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A Classical View of the Business Cycle

  • Michael T. Belongia

    (University of Mississippi)

  • Peter N. Ireland

    ()

    (Boston College)

In the 1920s, Irving Fisher extended his previous work on the Quantity Theory to describe how, through an early version of the Phillips Curve, changes in the price level could affect both output and unemployment. At the same time, Holbrook Working designed a quantitative rule for achieving price stability through control of the money supply. This paper develops a structural vector autoregressive time series model that allows these "classical" channels of monetary transmission to operate alongside, or perhaps even instead of, the now-more-familiar interest rate channels of the canonical New Keynesian model. Even with Bayesian priors that intentionally favor the New Keynesian view, the United States data produce posterior distributions for the model's key parameters that are more consistent with the ideas of Fisher and Working. Changes in real money balances enter importantly into the model's aggregate demand relationship, while growth in Divisia M2 appears in the estimated monetary policy rule. Contractionary monetary policy shocks reveal themselves through persistent declines in nominal money growth instead of rising nominal interest rates. These results point to the need for new theoretical models that capture a wider range of channels through which monetary policy affects the economy and suggest that, even today, the monetary aggregates could play a useful role in the Federal Reserve's policymaking strategy.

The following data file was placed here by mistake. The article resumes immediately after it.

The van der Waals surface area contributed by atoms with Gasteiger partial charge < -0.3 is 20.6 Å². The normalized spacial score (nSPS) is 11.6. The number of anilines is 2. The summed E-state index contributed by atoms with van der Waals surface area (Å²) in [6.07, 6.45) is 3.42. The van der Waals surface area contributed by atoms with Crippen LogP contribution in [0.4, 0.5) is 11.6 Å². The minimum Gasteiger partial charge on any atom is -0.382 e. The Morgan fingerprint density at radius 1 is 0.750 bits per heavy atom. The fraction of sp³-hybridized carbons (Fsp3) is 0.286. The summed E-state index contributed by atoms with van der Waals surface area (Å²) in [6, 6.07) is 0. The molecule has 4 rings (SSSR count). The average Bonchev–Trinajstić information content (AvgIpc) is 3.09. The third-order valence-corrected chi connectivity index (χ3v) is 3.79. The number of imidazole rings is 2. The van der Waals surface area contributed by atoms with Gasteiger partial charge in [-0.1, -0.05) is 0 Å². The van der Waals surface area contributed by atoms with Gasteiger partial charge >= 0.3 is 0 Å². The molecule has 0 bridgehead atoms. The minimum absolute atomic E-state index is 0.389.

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Paper provided by Boston College Department of Economics in its series Boston College Working Papers in Economics with number 921.

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Date of creation: 01 Nov 2016
Handle: RePEc:boc:bocoec:921
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